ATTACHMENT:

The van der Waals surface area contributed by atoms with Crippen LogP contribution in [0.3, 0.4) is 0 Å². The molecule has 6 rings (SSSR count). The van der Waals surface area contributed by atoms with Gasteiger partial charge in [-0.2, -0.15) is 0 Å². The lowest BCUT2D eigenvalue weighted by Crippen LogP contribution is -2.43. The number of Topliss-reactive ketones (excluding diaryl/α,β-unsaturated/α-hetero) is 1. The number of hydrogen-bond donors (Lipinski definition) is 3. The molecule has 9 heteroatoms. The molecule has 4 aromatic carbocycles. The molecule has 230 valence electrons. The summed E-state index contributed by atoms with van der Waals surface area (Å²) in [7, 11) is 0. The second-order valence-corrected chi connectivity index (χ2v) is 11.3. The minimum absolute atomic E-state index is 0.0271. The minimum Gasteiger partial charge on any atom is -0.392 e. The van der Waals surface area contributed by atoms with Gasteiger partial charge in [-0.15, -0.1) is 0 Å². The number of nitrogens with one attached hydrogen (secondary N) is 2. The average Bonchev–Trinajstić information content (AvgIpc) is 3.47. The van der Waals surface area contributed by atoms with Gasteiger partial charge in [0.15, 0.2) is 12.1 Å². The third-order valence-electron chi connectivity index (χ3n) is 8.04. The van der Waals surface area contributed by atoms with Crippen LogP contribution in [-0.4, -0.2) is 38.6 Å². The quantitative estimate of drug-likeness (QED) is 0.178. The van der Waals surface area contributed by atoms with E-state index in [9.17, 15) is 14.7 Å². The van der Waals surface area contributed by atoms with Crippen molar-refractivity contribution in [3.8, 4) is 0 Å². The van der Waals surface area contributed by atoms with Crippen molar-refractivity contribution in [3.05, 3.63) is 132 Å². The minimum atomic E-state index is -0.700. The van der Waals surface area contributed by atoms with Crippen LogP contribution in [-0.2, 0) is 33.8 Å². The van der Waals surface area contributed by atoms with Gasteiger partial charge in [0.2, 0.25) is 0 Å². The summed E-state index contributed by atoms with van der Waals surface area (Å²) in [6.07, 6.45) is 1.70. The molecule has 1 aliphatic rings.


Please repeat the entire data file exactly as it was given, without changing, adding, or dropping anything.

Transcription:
The van der Waals surface area contributed by atoms with Crippen LogP contribution in [0.3, 0.4) is 0 Å². The molecule has 6 rings (SSSR count). The van der Waals surface area contributed by atoms with Gasteiger partial charge in [-0.2, -0.15) is 0 Å². The lowest BCUT2D eigenvalue weighted by Crippen LogP contribution is -2.43. The number of Topliss-reactive ketones (excluding diaryl/α,β-unsaturated/α-hetero) is 1. The number of hydrogen-bond donors (Lipinski definition) is 3. The molecule has 9 heteroatoms. The molecule has 4 aromatic carbocycles. The molecule has 230 valence electrons. The summed E-state index contributed by atoms with van der Waals surface area (Å²) in [7, 11) is 0. The second-order valence-corrected chi connectivity index (χ2v) is 11.3. The minimum absolute atomic E-state index is 0.0271. The minimum Gasteiger partial charge on any atom is -0.392 e. The van der Waals surface area contributed by atoms with Gasteiger partial charge in [-0.15, -0.1) is 0 Å². The number of nitrogens with one attached hydrogen (secondary N) is 2. The average Bonchev–Trinajstić information content (AvgIpc) is 3.47. The van der Waals surface area contributed by atoms with Gasteiger partial charge in [0.15, 0.2) is 12.1 Å². The third-order valence-electron chi connectivity index (χ3n) is 8.04. The van der Waals surface area contributed by atoms with Crippen LogP contribution in [-0.4, -0.2) is 38.6 Å². The quantitative estimate of drug-likeness (QED) is 0.178. The van der Waals surface area contributed by atoms with E-state index in [9.17, 15) is 14.7 Å². The van der Waals surface area contributed by atoms with Crippen molar-refractivity contribution in [3.8, 4) is 0 Å². The van der Waals surface area contributed by atoms with Crippen molar-refractivity contribution in [3.05, 3.63) is 132 Å². The minimum atomic E-state index is -0.700. The van der Waals surface area contributed by atoms with Crippen LogP contribution in [-0.2, 0) is 33.8 Å². The van der Waals surface area contributed by atoms with Gasteiger partial charge in [0.2, 0.25) is 0 Å². The summed E-state index contributed by atoms with van der Waals surface area (Å²) in [6.07, 6.45) is 1.70. The molecule has 1 aliphatic rings.